re-routing a dryer vent

My builder vented my dryer (gas) into my garage. I suppose this was within code but this seems like a really bad idea. My garage is always too hot and humid despite my efforts to open the garage doors and/or windows while the dryer is running. Also, the lint is the pain in the ___ - making the garage constantly dusty. I'd like to re-rout the vent outside. Any suggestions on an easy way to do this? The current vent location is such that I would need to go around a door before directing the vent to the back of the house. Due to the thickness of dryer vent pipe, it seems that I wouldn't want to run this within the walls, right? I guess I would have to run the vent exposed in the garage?
Any help is appreciated.
RD
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Really does not matter gas or electric for the vent. New house? Call the inspectors where it was built and or check other homes to see where they vent. If yours is different then call the builder and have it corrected.
Putting 90 elbows in dryer runs is a REALLY BAD idea. Unless you plan on putting in a booster fan.
Consider going straight up through the roof. At least 5 inch pipe. My last home was that way
The poster who suggested check the dryer specs had a great idea.
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Its should be the last thing you do as you don't really want to add another hole to your roof and a way for water to get in.

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To add to Bozarth & SQLit, the present venting arrangement may be a violation of code. I'd check with your Building Official / Inspector.
Use metal duct, a code requirement in many locations.
Use the most direct path possible. Allow for clean out, particularly if you vent up.
Going "around a door" isn't clear. If that means running the duct up and over, heed Bozarth. TB
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RD wrote:

Check on the limit of exhaust length--it'll be in the owners' manual. I think something less than 10-ft is about all that is supposed to be used, if I recall.
How/where depends mostly on the location of the dryer wrt to outside wall(s) and construction details not provided...
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Is there a safety code question here? I always thought that an attached garage required special drywall (5/8") and doors, so that the garage is air tight from the house. I could envision fumes, CO, from the garage area migrating into the house backwards through a dryer vent when a gas appliance in the house (furnace or water heater) is drawing air for combustion. --Phil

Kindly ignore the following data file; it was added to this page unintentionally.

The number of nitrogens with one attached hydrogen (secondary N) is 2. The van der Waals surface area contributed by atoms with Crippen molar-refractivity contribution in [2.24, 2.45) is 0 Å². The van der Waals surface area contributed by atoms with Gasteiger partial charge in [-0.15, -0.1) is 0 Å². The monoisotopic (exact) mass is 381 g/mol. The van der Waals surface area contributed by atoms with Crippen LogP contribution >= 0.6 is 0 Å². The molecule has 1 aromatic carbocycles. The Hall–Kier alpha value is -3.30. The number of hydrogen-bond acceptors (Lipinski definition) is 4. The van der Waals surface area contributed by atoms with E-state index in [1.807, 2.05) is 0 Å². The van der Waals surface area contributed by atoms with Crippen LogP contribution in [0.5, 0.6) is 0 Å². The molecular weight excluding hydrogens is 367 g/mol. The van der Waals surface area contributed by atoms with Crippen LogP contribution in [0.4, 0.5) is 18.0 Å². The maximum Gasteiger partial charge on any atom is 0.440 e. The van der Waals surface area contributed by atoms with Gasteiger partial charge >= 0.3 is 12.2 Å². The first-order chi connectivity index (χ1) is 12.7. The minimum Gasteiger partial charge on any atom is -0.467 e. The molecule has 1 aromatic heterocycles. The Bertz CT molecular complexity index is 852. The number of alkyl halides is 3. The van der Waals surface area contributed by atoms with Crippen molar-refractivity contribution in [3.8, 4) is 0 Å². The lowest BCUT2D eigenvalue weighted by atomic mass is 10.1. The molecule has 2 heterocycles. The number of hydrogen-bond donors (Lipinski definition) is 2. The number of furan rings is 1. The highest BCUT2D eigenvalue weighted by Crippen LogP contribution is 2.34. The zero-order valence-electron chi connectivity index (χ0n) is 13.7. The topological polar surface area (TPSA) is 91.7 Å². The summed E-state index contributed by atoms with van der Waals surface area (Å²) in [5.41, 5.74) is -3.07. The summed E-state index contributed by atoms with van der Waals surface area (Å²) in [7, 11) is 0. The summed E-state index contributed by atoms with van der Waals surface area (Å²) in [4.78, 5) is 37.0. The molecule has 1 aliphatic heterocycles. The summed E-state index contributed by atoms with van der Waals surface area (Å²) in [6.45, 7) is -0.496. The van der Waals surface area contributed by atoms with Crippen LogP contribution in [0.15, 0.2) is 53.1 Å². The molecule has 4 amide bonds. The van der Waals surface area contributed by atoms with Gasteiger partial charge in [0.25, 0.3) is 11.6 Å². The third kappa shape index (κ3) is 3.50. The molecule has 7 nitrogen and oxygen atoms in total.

RD wrote:

--
Phil Munro Dept of Electrical & Computer Engin
mailto: snipped-for-privacy@cc.ysu.edu Youngstown State University
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Youngstown State University

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Something is fishy here. A gas dryer vented into a garage is going to put potentially dangerous products-of-combustion into the garage in addition to all the damp, dusty air. I would think that this would be a serious code violation that the builder should deal with. You wouldn't vent an ordinary gas furnace into a garage. Why would you do this with a gas dryer?
If the dryer is at ground level and you have a crawlspace or basement, I would think you would want to route it down and out to the nearest wall.
Beachcomber
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RD wrote:

Hopefully it was not code were you live, but some places don't have very good codes. My only comments are:
Use metal duct (not corrugated) and not plastic! Use as short a path as possible (see dryer specs) If it seems impossible, call in an experienced professional. They have the experience to find answers where none are apparent.
--
Joseph Meehan

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Thank you all for your input. You were right to suspect a code violation, as did I. I spoke to the local building inspector who tells me that the code specifies that the vent be to the outside. Apparently there's a loophole - an attached garage can be interpreted as being 'outside' the home. A lazy builder with no integrity like mine, could lean on this loophole. The inspector tells me that he does not permit this, but the builder could have done it after he was gone. My locality in SE Pennsylvania requires: - No longer than a 25ft. run for the vent pipe. (unless your dryer has a cfm rating that can handle a longer run) - Each 90 degree turn in the route counts as 5 feet of the run. - If you exceed the 25 ft you must install a booster fan. - Smooth surface metal ducts (not corrugated) must be used. - No screws can be used in fastening the pipe together. Foil-backed tape must seal joints in the pipe.
I will probably drill through my laundry room floor to run the 4 in pipe along the floor joists in the basement and then vent out the nearest wall. This would put my vent less than a foot above ground level, howver, so I'll need to find a critter cage to put around the vent.
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RD wrote:

Good code.

--
Joseph Meehan

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